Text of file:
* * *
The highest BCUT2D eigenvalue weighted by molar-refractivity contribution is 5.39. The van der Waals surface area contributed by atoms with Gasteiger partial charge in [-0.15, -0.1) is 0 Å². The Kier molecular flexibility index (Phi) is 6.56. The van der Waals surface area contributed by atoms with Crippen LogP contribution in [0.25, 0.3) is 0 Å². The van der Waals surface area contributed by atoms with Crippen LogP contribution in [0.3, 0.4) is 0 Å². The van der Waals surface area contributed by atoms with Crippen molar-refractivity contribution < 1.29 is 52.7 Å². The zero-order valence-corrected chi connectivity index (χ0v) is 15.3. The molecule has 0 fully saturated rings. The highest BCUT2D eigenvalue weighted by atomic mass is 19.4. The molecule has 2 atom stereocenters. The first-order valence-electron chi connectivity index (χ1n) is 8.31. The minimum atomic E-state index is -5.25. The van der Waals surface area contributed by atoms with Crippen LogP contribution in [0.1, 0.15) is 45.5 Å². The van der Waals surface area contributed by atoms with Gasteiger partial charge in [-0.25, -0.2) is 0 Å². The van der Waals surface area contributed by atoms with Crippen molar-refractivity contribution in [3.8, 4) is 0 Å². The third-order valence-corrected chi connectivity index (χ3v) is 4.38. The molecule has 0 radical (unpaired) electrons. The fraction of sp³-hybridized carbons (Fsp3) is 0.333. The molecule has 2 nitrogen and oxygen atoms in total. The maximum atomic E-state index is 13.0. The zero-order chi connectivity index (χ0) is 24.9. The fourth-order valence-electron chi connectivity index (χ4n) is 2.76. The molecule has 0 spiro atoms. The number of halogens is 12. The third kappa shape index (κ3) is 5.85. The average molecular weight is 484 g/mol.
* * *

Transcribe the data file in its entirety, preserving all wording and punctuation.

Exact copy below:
The highest BCUT2D eigenvalue weighted by molar-refractivity contribution is 5.39. The van der Waals surface area contributed by atoms with Gasteiger partial charge in [-0.15, -0.1) is 0 Å². The Kier molecular flexibility index (Phi) is 6.56. The van der Waals surface area contributed by atoms with Crippen LogP contribution in [0.25, 0.3) is 0 Å². The van der Waals surface area contributed by atoms with Crippen LogP contribution in [0.3, 0.4) is 0 Å². The van der Waals surface area contributed by atoms with Crippen molar-refractivity contribution < 1.29 is 52.7 Å². The zero-order valence-corrected chi connectivity index (χ0v) is 15.3. The molecule has 0 fully saturated rings. The highest BCUT2D eigenvalue weighted by atomic mass is 19.4. The molecule has 2 atom stereocenters. The first-order valence-electron chi connectivity index (χ1n) is 8.31. The minimum atomic E-state index is -5.25. The van der Waals surface area contributed by atoms with Crippen LogP contribution in [0.1, 0.15) is 45.5 Å². The van der Waals surface area contributed by atoms with Gasteiger partial charge in [-0.25, -0.2) is 0 Å². The van der Waals surface area contributed by atoms with Crippen molar-refractivity contribution in [3.8, 4) is 0 Å². The third-order valence-corrected chi connectivity index (χ3v) is 4.38. The molecule has 0 radical (unpaired) electrons. The fraction of sp³-hybridized carbons (Fsp3) is 0.333. The molecule has 2 nitrogen and oxygen atoms in total. The maximum atomic E-state index is 13.0. The zero-order chi connectivity index (χ0) is 24.9. The fourth-order valence-electron chi connectivity index (χ4n) is 2.76. The molecule has 0 spiro atoms. The number of halogens is 12. The third kappa shape index (κ3) is 5.85. The average molecular weight is 484 g/mol.